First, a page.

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Unformatted text preview: subsidies to or from other jurisdictions. This analysis is embodied in the concept of subsidiarity
According to these authors, the principle of decentralization or subsidiarity is a fundamental principle in the allocation of
fields of jurisdiction among a country’s orders of government. In the case of Switzerland, Bernard Daflon goes so far as
to say that the principle has doubtless been more scrupulously observed than elsewhere and that, as a result, “the
power to decide and finance the provision of public services has remained largely (and jealously) in decentralised hands,
in the cantons or in the communes” (p. 63). Sonja Wälti confirms this:
As for the division of jurisdictions, the Swiss federal Constitution stipulates a strict concept of
subsidiarity, i.e. unless the Constitution attributes a jurisdiction explicitly to the Confederation, it is
within the competence of the cantons (p. 104). [OUR TRANSLATION]
Paul Bernd Spahn points out that:
the concept of subsidiarity – cherished in the Maastricht-Treaty as protecting the sovereignty of nation
states and lower tiers of government against supranational interference – has become an attractive
guiding principle for reorganizing the relationship between the German federation and its states
Under the subsidiarity principle, centralized delivery of services is desirable only when it is more efficient. In a federal
context, there necessarily exists a tension between efficiency criteria that favour a degree of centralization in some fields
and the principles of separation, autonomy and participation, principles that are key to the operation of a federation. In
this regard, there is no ready-made solution. However, as Bernard Dafflon points out, one principle remains: the federal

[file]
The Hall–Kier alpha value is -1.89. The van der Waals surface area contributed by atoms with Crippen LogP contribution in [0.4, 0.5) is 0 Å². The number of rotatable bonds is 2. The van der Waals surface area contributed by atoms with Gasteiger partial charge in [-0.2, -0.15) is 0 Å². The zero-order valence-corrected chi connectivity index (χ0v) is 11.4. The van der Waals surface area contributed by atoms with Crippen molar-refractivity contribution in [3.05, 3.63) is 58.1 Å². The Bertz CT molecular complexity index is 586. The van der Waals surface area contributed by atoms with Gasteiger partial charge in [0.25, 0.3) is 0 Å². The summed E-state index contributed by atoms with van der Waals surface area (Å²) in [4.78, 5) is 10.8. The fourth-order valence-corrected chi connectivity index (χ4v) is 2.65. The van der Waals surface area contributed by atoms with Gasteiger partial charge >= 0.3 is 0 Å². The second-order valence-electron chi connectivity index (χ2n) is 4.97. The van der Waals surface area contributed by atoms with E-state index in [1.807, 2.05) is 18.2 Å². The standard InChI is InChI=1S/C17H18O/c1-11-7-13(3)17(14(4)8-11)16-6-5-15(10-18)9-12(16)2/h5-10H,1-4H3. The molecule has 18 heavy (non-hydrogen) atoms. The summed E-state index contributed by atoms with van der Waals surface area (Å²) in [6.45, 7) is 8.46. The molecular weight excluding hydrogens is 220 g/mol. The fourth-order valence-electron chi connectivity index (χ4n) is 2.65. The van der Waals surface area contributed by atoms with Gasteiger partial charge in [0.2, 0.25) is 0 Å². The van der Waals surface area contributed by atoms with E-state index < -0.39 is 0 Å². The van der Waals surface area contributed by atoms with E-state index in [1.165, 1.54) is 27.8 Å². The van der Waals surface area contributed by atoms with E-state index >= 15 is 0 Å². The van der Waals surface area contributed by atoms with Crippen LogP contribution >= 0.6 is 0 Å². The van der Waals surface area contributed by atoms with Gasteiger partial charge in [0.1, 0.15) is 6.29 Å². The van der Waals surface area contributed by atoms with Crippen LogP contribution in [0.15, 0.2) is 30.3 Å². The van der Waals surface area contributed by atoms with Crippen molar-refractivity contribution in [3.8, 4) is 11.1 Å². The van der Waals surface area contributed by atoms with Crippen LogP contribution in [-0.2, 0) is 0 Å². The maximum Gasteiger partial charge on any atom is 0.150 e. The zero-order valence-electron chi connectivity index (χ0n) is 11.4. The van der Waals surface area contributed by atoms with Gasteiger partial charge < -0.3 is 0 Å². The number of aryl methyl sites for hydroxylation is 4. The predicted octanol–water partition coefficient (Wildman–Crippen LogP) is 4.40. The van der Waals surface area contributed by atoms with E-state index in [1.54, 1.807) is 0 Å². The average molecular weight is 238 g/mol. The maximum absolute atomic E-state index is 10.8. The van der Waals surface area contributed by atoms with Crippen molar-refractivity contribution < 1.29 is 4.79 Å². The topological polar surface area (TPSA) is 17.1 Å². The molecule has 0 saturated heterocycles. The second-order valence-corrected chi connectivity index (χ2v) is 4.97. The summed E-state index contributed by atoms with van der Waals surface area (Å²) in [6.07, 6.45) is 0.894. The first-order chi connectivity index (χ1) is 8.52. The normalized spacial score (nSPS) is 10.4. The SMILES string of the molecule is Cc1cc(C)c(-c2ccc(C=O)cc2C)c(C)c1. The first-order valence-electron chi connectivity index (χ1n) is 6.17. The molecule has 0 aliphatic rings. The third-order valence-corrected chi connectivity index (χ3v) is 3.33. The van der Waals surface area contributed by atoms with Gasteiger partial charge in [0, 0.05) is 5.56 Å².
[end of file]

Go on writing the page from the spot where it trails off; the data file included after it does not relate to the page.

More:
government may not impose its concept of “efficiency” on the other order of government. Thus, the principles of
federalism prevail in a federation, not the subsidiarity principle.
These efficiency criteria that may be raised are, according to the authors, the presence of significant economies of scale
and the existence of substantial externalities.10 According to these criteria, it is efficient to assign exclusive jurisdiction
regarding national defence to the federal order, for instance.
While Bernard Dafflon suggests that centralized delivery may enable better coordination of policies given the presence
of externalities, he also recognizes that cooperation among governments of federated entities provides an efficient
instrument in such cases. Paul Bernd Spahn also mentions that and cites the case of the conferences of ministers of the
Länder in Germany, which act in a coordinated way to adopt common principles in various matters. Bernard Dafflon
describes the extent, in Switzerland, of so-called “horizontal” cooperation among the cantons. There are many
cooperative mechanisms going to the extent of horizontal transfers through which the cantons reciprocally compensate
each other for benefits generated by the publ...
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